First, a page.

How Businesses Use Data to Outsmart Nature's Wrath

  • Dr. Louis Gritzo Vice President of Research, FM Global, Scientific American, June 13, 2017

The majority of disaster-related losses are actually preventable, if you have the right information

Floods, typhoons and earthquakes are part of life on this planet. Yet it's frequently a shock when your community, business or nation is struck. More often than not, the destructive aftermath of a disaster is attributed to fate or inevitability.

But the majority of these losses are actually preventable. You could have better fortified your property. If you had the option, you might have selected a less risky location. And if it was your business that was affected, you could have more deeply explored the risk you were inheriting from all of your locations, suppliers and customers.

This thinking is at the center of my company's ongoing effort to quantify natural hazard risk around the world. As a commercial property insurer, we do this to help businesses decide where to site new offices, warehouses, or plants or for companies to assess and prioritize their existing risk profile. It's important for businesses to be resilient—physically, economically and operationally—so they can stay in business and succeed relative to their competition, and supply economic well-being to their communities.

Fortunately, there is an expanding world full of data that we've analyzed to help these companies, by ranking countries according to their natural hazard risk.

Here's how the analysis came together and what it showed.

Natural hazard exposure population centers
First, we use our global hazard maps, including our newly released global flood map to assess the fraction of each country exposed to natural hazards. Since certain areas may be exposed to natural hazards that are not inhabited, analysts next determine how much of a country or region's population is in harm's way. They examine satellite photographs taken at night to identify a country or region's most populous areas by the densities of their lights. Population signifies economic activity. Analysts then calculate the percentage of the country's area devoted to economic activities that is exposed to at least one natural hazard peril (earthquake, wind, or coastal or riverine flood).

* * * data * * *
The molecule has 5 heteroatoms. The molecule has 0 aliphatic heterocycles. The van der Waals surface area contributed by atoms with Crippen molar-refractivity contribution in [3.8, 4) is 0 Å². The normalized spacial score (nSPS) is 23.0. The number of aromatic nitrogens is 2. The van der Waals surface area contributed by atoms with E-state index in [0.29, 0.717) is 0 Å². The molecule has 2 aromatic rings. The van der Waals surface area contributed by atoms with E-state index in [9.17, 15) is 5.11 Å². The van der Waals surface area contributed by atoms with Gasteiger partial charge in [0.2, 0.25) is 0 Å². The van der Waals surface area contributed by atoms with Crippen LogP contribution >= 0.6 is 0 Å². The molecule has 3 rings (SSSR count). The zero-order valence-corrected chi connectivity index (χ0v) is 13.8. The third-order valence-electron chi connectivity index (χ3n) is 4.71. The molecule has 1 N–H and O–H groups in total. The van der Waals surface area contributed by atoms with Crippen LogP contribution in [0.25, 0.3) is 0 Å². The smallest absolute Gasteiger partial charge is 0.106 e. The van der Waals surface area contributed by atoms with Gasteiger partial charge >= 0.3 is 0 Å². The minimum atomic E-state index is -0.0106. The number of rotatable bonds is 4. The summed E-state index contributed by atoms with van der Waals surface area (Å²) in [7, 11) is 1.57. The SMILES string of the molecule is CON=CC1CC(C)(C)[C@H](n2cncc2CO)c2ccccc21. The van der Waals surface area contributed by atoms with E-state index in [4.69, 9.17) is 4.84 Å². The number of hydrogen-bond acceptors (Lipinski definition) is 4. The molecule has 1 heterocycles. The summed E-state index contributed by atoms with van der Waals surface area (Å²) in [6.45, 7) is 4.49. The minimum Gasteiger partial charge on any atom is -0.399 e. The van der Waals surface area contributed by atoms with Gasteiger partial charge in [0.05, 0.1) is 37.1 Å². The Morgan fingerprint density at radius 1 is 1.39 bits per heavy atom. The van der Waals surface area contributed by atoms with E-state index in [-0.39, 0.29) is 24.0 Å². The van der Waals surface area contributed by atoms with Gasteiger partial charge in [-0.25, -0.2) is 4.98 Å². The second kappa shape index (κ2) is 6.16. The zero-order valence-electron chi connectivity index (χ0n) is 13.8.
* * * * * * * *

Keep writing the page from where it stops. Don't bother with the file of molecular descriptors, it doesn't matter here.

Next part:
Furthermore, in their day to-day work, our 1,800 property engineers perform more than 100,000 location-based risk assessments annually around the world. Part of the assessment includes determining the extent and type of natural hazard exposures that are present. We combine this data with the fractions of populated areas exposed to hazards to produce a refined ranking of exposure to natural hazards. This ranking is available here.

This analysis forms the basis of natural hazard exposure rankings we've developed for 130 countries and territories. Exposed areas are determined based on potential losses from wind gusts greater than 100 mph (161 kph), water flowing from rivers in 100-year flood zones, or more-frequent-than-500-year earthquake motions that can cause damage to weak systems.

Two countries, the United States and China, are each divided into three regions to account for different dominant natural hazard exposures within these countries. In the United States, for example, the leading natural hazard on the West Coast is earthquake, and on the East Coast it's wind.

Next we ask the question: What can make a natural hazard worse, all things being equal?

Urbanization rate
Urbanization, though associated with economic growth and opportunity, can be risky. When urbanization is rapid and unplanned, it poses acute risks to a country's critical infrastructure and social stability. Rapid urbanization can mean high stress on water supplies, power grids and other infrastructure.